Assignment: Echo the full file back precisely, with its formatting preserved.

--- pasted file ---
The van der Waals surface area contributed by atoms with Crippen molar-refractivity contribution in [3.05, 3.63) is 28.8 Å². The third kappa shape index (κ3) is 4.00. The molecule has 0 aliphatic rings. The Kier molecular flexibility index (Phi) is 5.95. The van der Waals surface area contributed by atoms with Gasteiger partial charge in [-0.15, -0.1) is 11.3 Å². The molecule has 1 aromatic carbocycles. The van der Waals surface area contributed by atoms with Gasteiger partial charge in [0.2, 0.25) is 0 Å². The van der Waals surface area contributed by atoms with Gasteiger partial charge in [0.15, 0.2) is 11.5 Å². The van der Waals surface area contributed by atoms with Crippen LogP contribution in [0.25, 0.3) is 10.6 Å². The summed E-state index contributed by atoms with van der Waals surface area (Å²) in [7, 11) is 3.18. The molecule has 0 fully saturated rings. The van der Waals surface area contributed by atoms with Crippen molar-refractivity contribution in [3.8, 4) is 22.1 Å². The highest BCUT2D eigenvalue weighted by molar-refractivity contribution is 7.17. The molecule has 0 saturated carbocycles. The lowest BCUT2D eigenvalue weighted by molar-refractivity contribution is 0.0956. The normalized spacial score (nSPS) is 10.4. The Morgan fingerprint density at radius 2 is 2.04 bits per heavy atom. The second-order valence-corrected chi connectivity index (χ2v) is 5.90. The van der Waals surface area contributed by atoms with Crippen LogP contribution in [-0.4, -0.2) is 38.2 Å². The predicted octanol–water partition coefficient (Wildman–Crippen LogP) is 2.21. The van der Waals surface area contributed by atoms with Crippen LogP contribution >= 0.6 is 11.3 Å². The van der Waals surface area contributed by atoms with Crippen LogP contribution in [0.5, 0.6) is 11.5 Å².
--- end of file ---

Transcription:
The van der Waals surface area contributed by atoms with Crippen molar-refractivity contribution in [3.05, 3.63) is 28.8 Å². The third kappa shape index (κ3) is 4.00. The molecule has 0 aliphatic rings. The Kier molecular flexibility index (Phi) is 5.95. The van der Waals surface area contributed by atoms with Gasteiger partial charge in [-0.15, -0.1) is 11.3 Å². The molecule has 1 aromatic carbocycles. The van der Waals surface area contributed by atoms with Gasteiger partial charge in [0.2, 0.25) is 0 Å². The van der Waals surface area contributed by atoms with Gasteiger partial charge in [0.15, 0.2) is 11.5 Å². The van der Waals surface area contributed by atoms with Crippen LogP contribution in [0.25, 0.3) is 10.6 Å². The summed E-state index contributed by atoms with van der Waals surface area (Å²) in [7, 11) is 3.18. The molecule has 0 fully saturated rings. The van der Waals surface area contributed by atoms with Crippen molar-refractivity contribution in [3.8, 4) is 22.1 Å². The highest BCUT2D eigenvalue weighted by molar-refractivity contribution is 7.17. The molecule has 0 saturated carbocycles. The lowest BCUT2D eigenvalue weighted by molar-refractivity contribution is 0.0956. The normalized spacial score (nSPS) is 10.4. The Morgan fingerprint density at radius 2 is 2.04 bits per heavy atom. The second-order valence-corrected chi connectivity index (χ2v) is 5.90. The van der Waals surface area contributed by atoms with Crippen LogP contribution in [-0.4, -0.2) is 38.2 Å². The predicted octanol–water partition coefficient (Wildman–Crippen LogP) is 2.21. The van der Waals surface area contributed by atoms with Crippen LogP contribution >= 0.6 is 11.3 Å². The van der Waals surface area contributed by atoms with Crippen LogP contribution in [0.5, 0.6) is 11.5 Å².